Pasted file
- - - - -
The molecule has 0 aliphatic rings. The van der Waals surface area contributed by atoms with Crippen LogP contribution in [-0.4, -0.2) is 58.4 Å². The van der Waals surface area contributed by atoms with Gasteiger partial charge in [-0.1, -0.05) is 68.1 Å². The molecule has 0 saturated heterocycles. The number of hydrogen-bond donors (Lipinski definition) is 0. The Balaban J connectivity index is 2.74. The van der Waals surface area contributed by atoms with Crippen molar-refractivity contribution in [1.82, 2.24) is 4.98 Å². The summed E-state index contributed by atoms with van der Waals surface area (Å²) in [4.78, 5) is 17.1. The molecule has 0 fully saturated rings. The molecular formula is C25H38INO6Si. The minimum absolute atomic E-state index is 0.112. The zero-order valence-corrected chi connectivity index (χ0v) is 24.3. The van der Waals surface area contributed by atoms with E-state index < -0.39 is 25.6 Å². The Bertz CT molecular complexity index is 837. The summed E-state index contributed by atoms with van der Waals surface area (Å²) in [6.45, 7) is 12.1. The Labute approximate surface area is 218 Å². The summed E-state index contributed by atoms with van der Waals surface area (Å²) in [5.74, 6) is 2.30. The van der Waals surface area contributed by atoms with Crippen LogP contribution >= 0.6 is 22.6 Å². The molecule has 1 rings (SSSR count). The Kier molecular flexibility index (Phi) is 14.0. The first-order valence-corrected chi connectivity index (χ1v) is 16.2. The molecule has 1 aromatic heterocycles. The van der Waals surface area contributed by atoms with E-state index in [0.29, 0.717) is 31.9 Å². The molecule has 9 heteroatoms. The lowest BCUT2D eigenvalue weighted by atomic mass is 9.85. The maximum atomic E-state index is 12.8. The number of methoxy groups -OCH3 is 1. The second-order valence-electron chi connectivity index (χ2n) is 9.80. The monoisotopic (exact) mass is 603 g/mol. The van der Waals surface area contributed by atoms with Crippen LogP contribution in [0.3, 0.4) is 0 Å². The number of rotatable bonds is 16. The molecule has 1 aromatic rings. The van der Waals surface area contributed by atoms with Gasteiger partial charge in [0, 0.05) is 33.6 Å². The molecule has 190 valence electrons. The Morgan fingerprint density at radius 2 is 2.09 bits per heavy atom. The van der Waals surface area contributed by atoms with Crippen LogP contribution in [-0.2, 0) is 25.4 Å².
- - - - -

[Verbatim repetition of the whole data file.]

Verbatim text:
The molecule has 0 aliphatic rings. The van der Waals surface area contributed by atoms with Crippen LogP contribution in [-0.4, -0.2) is 58.4 Å². The van der Waals surface area contributed by atoms with Gasteiger partial charge in [-0.1, -0.05) is 68.1 Å². The molecule has 0 saturated heterocycles. The number of hydrogen-bond donors (Lipinski definition) is 0. The Balaban J connectivity index is 2.74. The van der Waals surface area contributed by atoms with Crippen molar-refractivity contribution in [1.82, 2.24) is 4.98 Å². The summed E-state index contributed by atoms with van der Waals surface area (Å²) in [4.78, 5) is 17.1. The molecule has 0 fully saturated rings. The molecular formula is C25H38INO6Si. The minimum absolute atomic E-state index is 0.112. The zero-order valence-corrected chi connectivity index (χ0v) is 24.3. The van der Waals surface area contributed by atoms with E-state index < -0.39 is 25.6 Å². The Bertz CT molecular complexity index is 837. The summed E-state index contributed by atoms with van der Waals surface area (Å²) in [6.45, 7) is 12.1. The Labute approximate surface area is 218 Å². The summed E-state index contributed by atoms with van der Waals surface area (Å²) in [5.74, 6) is 2.30. The van der Waals surface area contributed by atoms with Crippen LogP contribution >= 0.6 is 22.6 Å². The molecule has 1 rings (SSSR count). The Kier molecular flexibility index (Phi) is 14.0. The first-order valence-corrected chi connectivity index (χ1v) is 16.2. The molecule has 1 aromatic heterocycles. The van der Waals surface area contributed by atoms with E-state index in [0.29, 0.717) is 31.9 Å². The molecule has 9 heteroatoms. The lowest BCUT2D eigenvalue weighted by atomic mass is 9.85. The maximum atomic E-state index is 12.8. The number of methoxy groups -OCH3 is 1. The second-order valence-electron chi connectivity index (χ2n) is 9.80. The monoisotopic (exact) mass is 603 g/mol. The van der Waals surface area contributed by atoms with Crippen LogP contribution in [0.3, 0.4) is 0 Å². The number of rotatable bonds is 16. The molecule has 1 aromatic rings. The van der Waals surface area contributed by atoms with Gasteiger partial charge in [0, 0.05) is 33.6 Å². The molecule has 190 valence electrons. The Morgan fingerprint density at radius 2 is 2.09 bits per heavy atom. The van der Waals surface area contributed by atoms with Crippen LogP contribution in [-0.2, 0) is 25.4 Å².